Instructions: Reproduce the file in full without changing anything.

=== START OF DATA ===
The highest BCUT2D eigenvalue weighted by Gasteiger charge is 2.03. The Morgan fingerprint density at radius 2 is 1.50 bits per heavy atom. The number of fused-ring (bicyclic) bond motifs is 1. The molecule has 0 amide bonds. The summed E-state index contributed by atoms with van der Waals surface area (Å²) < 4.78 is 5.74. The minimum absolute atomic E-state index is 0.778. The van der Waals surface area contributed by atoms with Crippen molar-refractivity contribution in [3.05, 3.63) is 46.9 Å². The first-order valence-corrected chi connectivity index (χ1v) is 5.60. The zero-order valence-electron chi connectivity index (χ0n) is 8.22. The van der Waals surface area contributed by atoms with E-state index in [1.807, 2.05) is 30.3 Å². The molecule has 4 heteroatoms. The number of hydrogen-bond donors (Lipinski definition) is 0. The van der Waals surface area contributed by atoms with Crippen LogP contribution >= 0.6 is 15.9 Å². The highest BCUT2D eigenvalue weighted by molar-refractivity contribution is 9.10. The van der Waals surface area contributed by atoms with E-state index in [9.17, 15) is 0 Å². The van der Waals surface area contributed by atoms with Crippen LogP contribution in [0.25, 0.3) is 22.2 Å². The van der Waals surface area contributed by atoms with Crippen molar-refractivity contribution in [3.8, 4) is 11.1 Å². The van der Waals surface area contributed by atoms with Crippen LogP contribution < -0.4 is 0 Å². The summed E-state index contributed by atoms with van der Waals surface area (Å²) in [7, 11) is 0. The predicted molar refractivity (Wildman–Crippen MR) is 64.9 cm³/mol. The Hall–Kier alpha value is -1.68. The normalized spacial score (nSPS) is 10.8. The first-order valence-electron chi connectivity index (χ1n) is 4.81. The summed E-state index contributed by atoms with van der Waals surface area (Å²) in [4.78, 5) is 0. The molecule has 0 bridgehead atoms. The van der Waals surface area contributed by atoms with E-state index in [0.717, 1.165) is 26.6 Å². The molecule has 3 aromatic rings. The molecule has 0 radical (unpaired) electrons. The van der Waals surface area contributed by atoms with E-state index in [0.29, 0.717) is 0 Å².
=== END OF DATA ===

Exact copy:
The highest BCUT2D eigenvalue weighted by Gasteiger charge is 2.03. The Morgan fingerprint density at radius 2 is 1.50 bits per heavy atom. The number of fused-ring (bicyclic) bond motifs is 1. The molecule has 0 amide bonds. The summed E-state index contributed by atoms with van der Waals surface area (Å²) < 4.78 is 5.74. The minimum absolute atomic E-state index is 0.778. The van der Waals surface area contributed by atoms with Crippen molar-refractivity contribution in [3.05, 3.63) is 46.9 Å². The first-order valence-corrected chi connectivity index (χ1v) is 5.60. The zero-order valence-electron chi connectivity index (χ0n) is 8.22. The van der Waals surface area contributed by atoms with E-state index in [1.807, 2.05) is 30.3 Å². The molecule has 4 heteroatoms. The number of hydrogen-bond donors (Lipinski definition) is 0. The van der Waals surface area contributed by atoms with Crippen LogP contribution >= 0.6 is 15.9 Å². The highest BCUT2D eigenvalue weighted by molar-refractivity contribution is 9.10. The van der Waals surface area contributed by atoms with E-state index in [9.17, 15) is 0 Å². The van der Waals surface area contributed by atoms with Crippen LogP contribution in [0.25, 0.3) is 22.2 Å². The van der Waals surface area contributed by atoms with Crippen molar-refractivity contribution in [3.8, 4) is 11.1 Å². The van der Waals surface area contributed by atoms with Crippen LogP contribution < -0.4 is 0 Å². The summed E-state index contributed by atoms with van der Waals surface area (Å²) in [7, 11) is 0. The predicted molar refractivity (Wildman–Crippen MR) is 64.9 cm³/mol. The Hall–Kier alpha value is -1.68. The normalized spacial score (nSPS) is 10.8. The first-order valence-electron chi connectivity index (χ1n) is 4.81. The summed E-state index contributed by atoms with van der Waals surface area (Å²) in [4.78, 5) is 0. The molecule has 0 bridgehead atoms. The van der Waals surface area contributed by atoms with E-state index in [0.717, 1.165) is 26.6 Å². The molecule has 3 aromatic rings. The molecule has 0 radical (unpaired) electrons. The van der Waals surface area contributed by atoms with E-state index in [0.29, 0.717) is 0 Å².